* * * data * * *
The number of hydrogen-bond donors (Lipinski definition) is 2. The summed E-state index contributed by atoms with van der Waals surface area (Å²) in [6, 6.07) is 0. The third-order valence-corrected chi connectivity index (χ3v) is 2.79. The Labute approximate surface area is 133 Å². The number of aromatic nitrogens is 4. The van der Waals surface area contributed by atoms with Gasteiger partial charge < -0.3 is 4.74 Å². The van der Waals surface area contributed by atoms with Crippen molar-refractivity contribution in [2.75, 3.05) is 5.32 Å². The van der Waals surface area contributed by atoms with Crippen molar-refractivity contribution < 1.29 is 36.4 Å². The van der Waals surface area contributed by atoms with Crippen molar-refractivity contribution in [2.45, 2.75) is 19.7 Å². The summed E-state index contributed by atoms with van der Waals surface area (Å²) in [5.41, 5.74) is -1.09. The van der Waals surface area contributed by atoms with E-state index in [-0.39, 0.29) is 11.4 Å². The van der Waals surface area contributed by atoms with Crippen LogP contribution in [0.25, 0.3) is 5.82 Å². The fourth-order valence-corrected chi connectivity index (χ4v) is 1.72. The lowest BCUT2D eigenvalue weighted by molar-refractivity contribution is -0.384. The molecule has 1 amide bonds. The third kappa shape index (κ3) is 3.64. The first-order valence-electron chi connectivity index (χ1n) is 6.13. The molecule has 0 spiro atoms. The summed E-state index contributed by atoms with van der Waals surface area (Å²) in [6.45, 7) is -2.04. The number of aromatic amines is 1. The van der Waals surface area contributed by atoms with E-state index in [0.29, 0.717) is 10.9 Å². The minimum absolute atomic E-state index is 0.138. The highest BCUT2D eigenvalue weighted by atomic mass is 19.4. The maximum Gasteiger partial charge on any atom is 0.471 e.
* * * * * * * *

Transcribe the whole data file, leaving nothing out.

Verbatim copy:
The number of hydrogen-bond donors (Lipinski definition) is 2. The summed E-state index contributed by atoms with van der Waals surface area (Å²) in [6, 6.07) is 0. The third-order valence-corrected chi connectivity index (χ3v) is 2.79. The Labute approximate surface area is 133 Å². The number of aromatic nitrogens is 4. The van der Waals surface area contributed by atoms with Gasteiger partial charge < -0.3 is 4.74 Å². The van der Waals surface area contributed by atoms with Crippen molar-refractivity contribution in [2.75, 3.05) is 5.32 Å². The van der Waals surface area contributed by atoms with Crippen molar-refractivity contribution < 1.29 is 36.4 Å². The van der Waals surface area contributed by atoms with Crippen molar-refractivity contribution in [2.45, 2.75) is 19.7 Å². The summed E-state index contributed by atoms with van der Waals surface area (Å²) in [5.41, 5.74) is -1.09. The van der Waals surface area contributed by atoms with E-state index in [-0.39, 0.29) is 11.4 Å². The van der Waals surface area contributed by atoms with Crippen LogP contribution in [0.25, 0.3) is 5.82 Å². The fourth-order valence-corrected chi connectivity index (χ4v) is 1.72. The lowest BCUT2D eigenvalue weighted by molar-refractivity contribution is -0.384. The molecule has 1 amide bonds. The third kappa shape index (κ3) is 3.64. The first-order valence-electron chi connectivity index (χ1n) is 6.13. The molecule has 0 spiro atoms. The summed E-state index contributed by atoms with van der Waals surface area (Å²) in [6.45, 7) is -2.04. The number of aromatic amines is 1. The van der Waals surface area contributed by atoms with E-state index in [0.29, 0.717) is 10.9 Å². The minimum absolute atomic E-state index is 0.138. The highest BCUT2D eigenvalue weighted by atomic mass is 19.4. The maximum Gasteiger partial charge on any atom is 0.471 e.